By Daniel Stefanski |
Advocates of Arizona’s Empowerment Scholarship Accounts (ESA) are responding to recent attacks on the program.
Last week, Democrat Governor Katie Hobbs launched a political assault on ESAs, reacting to a recent memo from the Arizona Department of Education, which detailed the expected cost for the upcoming fiscal year. Hobbs tweeted, “the school voucher program in its current form is not sustainable, and Republican legislators need to explain why they are forcing this runaway spending on Arizona taxpayers. We need to bring an end to this out of control and unaccountable spending, and I will work tirelessly to make that happen.”
The first-year governor has been working tirelessly to assuage angry members of her own party since she agreed to a negotiated state budget last month with Republican leaders of the Arizona House and Senate. Though she railed against ESAs on the campaign trail and leading up to the budget compromise, Hobbs signed the package that left the historic school choice expansion untouched and uncapped, leaving Democrats and interest groups opposed to ESAs to question her commitment to adhere to such a prominent platform of her administration.
Proponents of Arizona’s ESA program were ready for Hobbs’ – and other Democrats’ – attack, publishing national and local opinion pieces to assure people of the facts. Jason Bedrick and Corey DeAngelis, two national leaders of the school choice movement, wrote a commentary for the Wall Street Journal, entitled “School Choice Saves Arizona Money.” The advocates clarified the cost for ESAs in Fiscal Year 2024 ($900 million) “is barely 2% of total Arizona state spending of $80.5 billion in 2022. Arizona public schools spend about $14,000 per pupil, or $1.4 billion for 100,000 students. If the department’s enrollment projection is reached, school choice would serve roughly 8% of Arizona’s students for 6% of the $15 billion that Arizona will spend on public schools.”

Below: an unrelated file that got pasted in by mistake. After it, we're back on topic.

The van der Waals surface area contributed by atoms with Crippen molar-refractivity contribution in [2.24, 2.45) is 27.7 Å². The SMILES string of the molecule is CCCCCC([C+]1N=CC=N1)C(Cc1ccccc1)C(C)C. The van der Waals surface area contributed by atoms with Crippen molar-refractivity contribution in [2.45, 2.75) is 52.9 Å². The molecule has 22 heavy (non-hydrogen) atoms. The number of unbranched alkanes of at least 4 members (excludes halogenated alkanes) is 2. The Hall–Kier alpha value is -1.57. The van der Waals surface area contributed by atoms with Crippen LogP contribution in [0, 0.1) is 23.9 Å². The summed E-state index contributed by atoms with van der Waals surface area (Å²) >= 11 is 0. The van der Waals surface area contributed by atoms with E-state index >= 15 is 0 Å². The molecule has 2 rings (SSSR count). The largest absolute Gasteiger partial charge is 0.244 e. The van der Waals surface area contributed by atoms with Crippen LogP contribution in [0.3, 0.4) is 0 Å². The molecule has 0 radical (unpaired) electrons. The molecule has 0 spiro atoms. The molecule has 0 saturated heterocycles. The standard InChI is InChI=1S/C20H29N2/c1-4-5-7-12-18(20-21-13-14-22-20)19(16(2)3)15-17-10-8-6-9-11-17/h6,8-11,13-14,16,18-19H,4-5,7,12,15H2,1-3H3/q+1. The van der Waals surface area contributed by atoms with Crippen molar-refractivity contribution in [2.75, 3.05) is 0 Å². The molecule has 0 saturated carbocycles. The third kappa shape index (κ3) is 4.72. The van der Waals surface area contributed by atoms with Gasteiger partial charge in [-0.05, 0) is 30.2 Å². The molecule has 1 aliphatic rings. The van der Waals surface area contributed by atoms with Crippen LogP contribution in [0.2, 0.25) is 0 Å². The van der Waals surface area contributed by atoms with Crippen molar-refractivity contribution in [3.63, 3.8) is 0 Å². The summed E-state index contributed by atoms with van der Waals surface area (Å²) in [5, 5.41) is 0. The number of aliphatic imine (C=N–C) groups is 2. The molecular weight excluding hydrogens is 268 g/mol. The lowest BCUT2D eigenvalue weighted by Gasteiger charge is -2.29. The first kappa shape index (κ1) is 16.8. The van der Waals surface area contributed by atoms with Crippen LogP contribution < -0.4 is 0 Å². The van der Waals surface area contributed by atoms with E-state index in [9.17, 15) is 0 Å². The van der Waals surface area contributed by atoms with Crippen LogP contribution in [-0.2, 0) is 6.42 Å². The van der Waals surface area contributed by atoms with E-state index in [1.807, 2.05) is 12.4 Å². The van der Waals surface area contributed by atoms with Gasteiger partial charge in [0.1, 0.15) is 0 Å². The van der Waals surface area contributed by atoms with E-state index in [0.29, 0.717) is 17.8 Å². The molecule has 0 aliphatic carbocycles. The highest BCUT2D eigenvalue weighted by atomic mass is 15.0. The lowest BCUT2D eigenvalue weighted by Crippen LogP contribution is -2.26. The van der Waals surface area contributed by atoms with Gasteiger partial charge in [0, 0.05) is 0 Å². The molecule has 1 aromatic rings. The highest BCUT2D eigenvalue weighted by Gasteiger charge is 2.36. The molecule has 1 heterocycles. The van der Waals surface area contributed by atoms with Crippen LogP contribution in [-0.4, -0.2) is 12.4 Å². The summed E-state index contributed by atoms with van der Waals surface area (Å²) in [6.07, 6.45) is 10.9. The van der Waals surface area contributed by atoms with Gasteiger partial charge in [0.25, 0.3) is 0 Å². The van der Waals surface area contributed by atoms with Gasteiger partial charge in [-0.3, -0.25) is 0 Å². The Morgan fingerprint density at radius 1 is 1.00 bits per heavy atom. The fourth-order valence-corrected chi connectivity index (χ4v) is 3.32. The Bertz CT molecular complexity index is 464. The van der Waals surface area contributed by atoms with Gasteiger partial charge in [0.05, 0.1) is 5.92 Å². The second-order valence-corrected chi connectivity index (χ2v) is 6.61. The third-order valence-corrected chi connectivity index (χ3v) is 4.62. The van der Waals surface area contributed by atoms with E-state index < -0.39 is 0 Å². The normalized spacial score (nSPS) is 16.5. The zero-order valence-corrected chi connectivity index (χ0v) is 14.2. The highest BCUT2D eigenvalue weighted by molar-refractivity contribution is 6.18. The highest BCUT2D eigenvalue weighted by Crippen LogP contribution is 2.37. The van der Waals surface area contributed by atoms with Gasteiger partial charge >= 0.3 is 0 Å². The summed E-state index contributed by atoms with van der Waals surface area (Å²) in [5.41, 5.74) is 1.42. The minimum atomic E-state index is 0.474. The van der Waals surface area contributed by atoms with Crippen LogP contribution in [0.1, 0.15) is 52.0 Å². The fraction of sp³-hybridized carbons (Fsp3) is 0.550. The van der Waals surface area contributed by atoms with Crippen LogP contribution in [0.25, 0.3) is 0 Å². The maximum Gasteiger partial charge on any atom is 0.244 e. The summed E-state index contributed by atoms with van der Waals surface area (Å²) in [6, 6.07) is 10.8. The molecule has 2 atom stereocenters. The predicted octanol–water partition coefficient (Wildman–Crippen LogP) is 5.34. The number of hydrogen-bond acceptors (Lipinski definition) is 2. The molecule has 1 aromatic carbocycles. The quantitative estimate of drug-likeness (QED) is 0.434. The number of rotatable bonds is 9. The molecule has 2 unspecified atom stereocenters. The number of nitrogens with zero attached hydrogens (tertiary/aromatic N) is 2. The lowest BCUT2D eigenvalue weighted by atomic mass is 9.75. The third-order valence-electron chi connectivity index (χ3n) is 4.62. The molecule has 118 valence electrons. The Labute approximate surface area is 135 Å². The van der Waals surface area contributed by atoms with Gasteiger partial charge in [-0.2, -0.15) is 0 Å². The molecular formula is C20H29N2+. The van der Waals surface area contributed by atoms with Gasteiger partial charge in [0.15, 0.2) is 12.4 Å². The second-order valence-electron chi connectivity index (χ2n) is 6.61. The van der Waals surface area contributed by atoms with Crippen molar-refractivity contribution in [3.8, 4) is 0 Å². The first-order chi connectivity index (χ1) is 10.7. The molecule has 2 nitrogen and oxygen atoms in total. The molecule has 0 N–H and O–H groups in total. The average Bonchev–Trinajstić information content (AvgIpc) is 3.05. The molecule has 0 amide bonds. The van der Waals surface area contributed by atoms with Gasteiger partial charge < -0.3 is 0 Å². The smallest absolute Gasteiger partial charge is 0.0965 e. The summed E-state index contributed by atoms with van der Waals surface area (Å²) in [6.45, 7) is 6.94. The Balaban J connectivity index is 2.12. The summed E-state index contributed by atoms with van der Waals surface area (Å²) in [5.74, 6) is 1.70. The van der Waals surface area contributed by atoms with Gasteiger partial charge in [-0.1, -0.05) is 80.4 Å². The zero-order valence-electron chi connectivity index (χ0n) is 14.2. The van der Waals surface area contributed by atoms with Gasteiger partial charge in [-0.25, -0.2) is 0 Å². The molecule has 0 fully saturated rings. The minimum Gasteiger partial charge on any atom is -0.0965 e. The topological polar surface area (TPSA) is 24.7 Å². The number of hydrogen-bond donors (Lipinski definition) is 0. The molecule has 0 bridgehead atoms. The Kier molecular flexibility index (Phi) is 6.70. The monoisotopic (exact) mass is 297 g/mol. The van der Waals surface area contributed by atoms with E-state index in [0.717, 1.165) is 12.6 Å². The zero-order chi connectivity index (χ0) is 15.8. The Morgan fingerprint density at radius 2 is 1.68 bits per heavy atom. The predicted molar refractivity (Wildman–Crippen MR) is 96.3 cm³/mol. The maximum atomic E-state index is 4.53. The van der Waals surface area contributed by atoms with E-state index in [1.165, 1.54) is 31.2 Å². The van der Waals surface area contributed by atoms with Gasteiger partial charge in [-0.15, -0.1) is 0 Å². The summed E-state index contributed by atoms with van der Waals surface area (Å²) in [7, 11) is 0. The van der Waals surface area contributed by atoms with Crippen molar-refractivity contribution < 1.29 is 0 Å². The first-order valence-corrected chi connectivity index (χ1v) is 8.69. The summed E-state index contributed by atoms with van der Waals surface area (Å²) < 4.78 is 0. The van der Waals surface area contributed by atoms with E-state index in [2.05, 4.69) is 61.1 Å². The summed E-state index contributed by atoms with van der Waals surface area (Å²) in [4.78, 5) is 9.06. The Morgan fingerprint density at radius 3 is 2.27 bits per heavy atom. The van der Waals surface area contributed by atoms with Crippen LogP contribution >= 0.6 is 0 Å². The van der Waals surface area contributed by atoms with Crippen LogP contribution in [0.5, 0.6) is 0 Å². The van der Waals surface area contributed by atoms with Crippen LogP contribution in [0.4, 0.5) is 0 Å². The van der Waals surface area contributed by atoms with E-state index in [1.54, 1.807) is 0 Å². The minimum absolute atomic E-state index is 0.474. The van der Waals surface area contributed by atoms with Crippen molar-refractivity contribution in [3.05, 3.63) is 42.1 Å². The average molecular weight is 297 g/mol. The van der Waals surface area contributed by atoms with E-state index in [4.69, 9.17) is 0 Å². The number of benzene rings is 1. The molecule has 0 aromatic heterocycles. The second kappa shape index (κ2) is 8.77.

They pointed to a report published by the Common Sense Institute, which found that “current enrollment in Arizona public district and charter schools combined is over 80,000 students below pre-pandemic projections,” saving Arizona $639 million.
Another opinion piece, written by Jon Gabriel for the Arizona Republic, stressed that “the critics of Arizona’s Empowerment Scholarship Accounts keep claiming the program is too expensive. At the same time, they insist the state spend far, far more on education.” Gabriel highlights that “an ESA student is only allowed 90% what that student would receive in a traditional public school,” arguing that Democrats “are galled to see education funding going directly to students and parents instead of to bloated public school administrations and teachers’ unions.”
Matthew Ladner took his defense of ESAs to Twitter to make a comparison with the Mesa Unified School Direct. He posted, “Mesa Unified was budgeted for $1.3 billion last year to educate 54,000 students. I’m having a hard time getting too excited about less money for 100,000 students. Let’s call ESA ‘a bargain for taxpayers.’”
As of the Arizona Department of Education’s update on June 2, 58,253 students are currently enrolled in ESAs.
Daniel Stefanski is a reporter for AZ Free News. You can send him news tips using this link.